We’ve just returned from a long-weekend spent at ‘Bluesfest’, a mammoth five-day blues & roots music festival held near Byron Bay.

It’s kind of a Mitchell family Easter tradition, Jai has been to it every year since 1996, his Mum has been to every festival since it started in 1990), and our little girl was born about five-days after Magda attended Blues, heavily pregnant, and has been to and loved the last two festivals as a one and two year old.

We’ve honestly lost count of the number of festivals we’ve had these kids at, between Bluesfest, Woodford, Island Vibe and Mullumbimby Music Festival.

Festivals have a pretty special place in our hearts. We met at Woodford Folk, and got married there during the festival exactly five years later. We’ve probably attended at least a couple of festivals every year for the eight-or-so years we’ve been together.

Now, with kids things are no different. Well, everything is different – but our love for spending a week amongst the dust or heat or mud, watching live music, consuming kofta, corn on the cob and jungle juice remains. It’s all just a little more challenging.

The pace is much slower, there is far less drinking and late night dancing, though we’re not completely convinced we can blame these things on the kids so much as our own (nanna-esque) evolution.

It’s important to us that we expose our kids to all the goodness that festivals have to offer, to the whole collection of colourful characters, cultures, art and of course music. Even if they don’t always love the music, we want them to grow up seeing how much joy great music brings to our lives and that power it has to bring people together.

We were pretty confident going in, and we’d planned to document the week to share it here. But after our second absolute shocker of a day with the kids in the festival, our planned ‘how to’ guide was simple:
“How to do festivals with kids? DON’T”.

However, we did manage to simmer down, repack the double pram and tackle day 5 of the festival, and the kids eventually grew to love it. So we thought we’d share some tips for what to do, and what not to do, in case you’re thinking of bringing the kids along on your next festival adventure.


Plan to have no plans

Gone are the days of studying the program pre-festival and deciding who to see and when. Some days you will leave early, other days you’ll arrive late, and sometimes you’ll have to split up so one of you can catch the end of a single set.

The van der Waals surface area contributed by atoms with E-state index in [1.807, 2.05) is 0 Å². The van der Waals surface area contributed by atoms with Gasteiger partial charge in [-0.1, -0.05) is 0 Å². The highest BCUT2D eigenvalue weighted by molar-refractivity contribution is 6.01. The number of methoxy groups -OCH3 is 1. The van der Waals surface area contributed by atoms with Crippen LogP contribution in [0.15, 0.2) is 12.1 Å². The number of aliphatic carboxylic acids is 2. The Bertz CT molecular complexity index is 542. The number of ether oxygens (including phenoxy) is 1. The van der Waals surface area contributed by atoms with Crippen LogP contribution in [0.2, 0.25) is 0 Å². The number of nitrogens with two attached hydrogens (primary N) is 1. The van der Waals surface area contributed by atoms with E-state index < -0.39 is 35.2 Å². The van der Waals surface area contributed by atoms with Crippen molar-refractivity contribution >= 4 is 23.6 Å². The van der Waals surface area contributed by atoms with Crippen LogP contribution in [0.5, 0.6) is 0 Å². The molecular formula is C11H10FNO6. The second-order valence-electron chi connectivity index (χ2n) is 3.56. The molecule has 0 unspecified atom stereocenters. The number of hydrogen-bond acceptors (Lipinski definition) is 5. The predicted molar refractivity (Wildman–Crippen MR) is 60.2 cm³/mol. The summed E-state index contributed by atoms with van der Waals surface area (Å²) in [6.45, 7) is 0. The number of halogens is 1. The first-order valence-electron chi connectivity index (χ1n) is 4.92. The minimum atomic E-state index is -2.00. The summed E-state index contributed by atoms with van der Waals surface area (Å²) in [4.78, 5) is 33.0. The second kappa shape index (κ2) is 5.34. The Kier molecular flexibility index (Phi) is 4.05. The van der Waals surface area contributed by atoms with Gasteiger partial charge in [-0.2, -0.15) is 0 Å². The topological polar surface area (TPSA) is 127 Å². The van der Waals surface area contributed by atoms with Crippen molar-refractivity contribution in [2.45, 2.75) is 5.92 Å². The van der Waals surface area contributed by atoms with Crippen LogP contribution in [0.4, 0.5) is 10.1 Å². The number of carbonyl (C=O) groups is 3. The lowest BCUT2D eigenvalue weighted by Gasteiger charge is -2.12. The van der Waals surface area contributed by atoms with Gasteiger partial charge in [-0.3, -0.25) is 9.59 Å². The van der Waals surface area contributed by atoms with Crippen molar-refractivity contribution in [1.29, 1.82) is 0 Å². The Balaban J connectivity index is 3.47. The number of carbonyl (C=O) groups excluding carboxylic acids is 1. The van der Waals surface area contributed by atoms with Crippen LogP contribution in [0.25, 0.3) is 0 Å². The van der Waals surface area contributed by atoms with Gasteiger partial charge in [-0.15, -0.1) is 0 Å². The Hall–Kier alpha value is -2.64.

As our fellow festival parenting friends Ben & Suey said: “Just being at the festival is great, and anything else is a bonus”.



Woodford folk festival is our all time favourite festival (and a fab one for the kids), but at 7ish days long, it is a fairly hefty commitment. However when you have a comfy base camp to duck in and out of all day, an esky full of food, somewhere for the babes to sleep, and the option to just hang out at camp on days when you (or the kids) are not in much of a festival mood, it just makes it all much more manageable.

Turning up as a day tripper with a day full of stuff packed in under the pram, a full schedule, no where to retreat, plus the added subconscious pressure of ‘seeing all the things’ just leads to a whole different (more stressful) festival experience.


There is going to be dust, and heat, it will more than likely rain and be muddy, there could be a torrential storm or cyclone (E.g. Woodford ’08 and ’11).

The only way to tackle it is get amongst it. Letting the kids play in the dirt and run barefoot or slide down the hill on their bum is all part of the fun.

Actually, that piece of advice goes for the adults as much as the kids.

Pack light

We don’t mean pack light for the entire festival, because we all know that leaving home for any period with kids practically requires hiring a trailer for *all of the things*. But, when it comes to actually leaving camp and heading in, we like to bring as little as possible and just duck back to camp as much as we need or have a bag packed with ‘all of the other essentials’ in the car.

That said, there is a few things we’ve learned to always have on hand, including:

  • Ear muffs for the kids. A worthy investment to keep their ears safe and to help with sleeps (I totally recommend EM’s for Kids). Negotiating them onto the ears of little people though is another story.
  • Baby carrier. We always take our Ergo (sometimes we even borrow a second one so both kids can be carried). Helpful for late night adventures, naps on the move, or keeping the kids close whilst venturing into the big crowds.

  • Snacks. Our kids definitely take after us in one key way – their mood can be completely manipulated through food. We used to feel bad about the occasional food-based bribery, but in the big picture if it gets us a few minutes longer watching one of our favourite artists, or snaps one of the kids out of a screaming fit that has the musicians and soundies trying to isolate a weird feedback frequency, it seems worth it.
  • Screens. This is another thing we’ve sometimes felt a little guilt around, but have come to see that the benefits far outweigh the cost. Keeping a fully-charged iPhone or iPad on hand (with some educational games installed) may just be the difference between keeping festivals in our lives and giving up on them altogether while any of our kids are anywhere close to the age of three.

In all honesty we’re writing this for ourselves – as a checklist for the next festival, and to make ourselves publicly accountable to keep doing these kinds of things with out little family. As we’re finding with much of parenthood, it’s not always easy, but it’s always rewarding.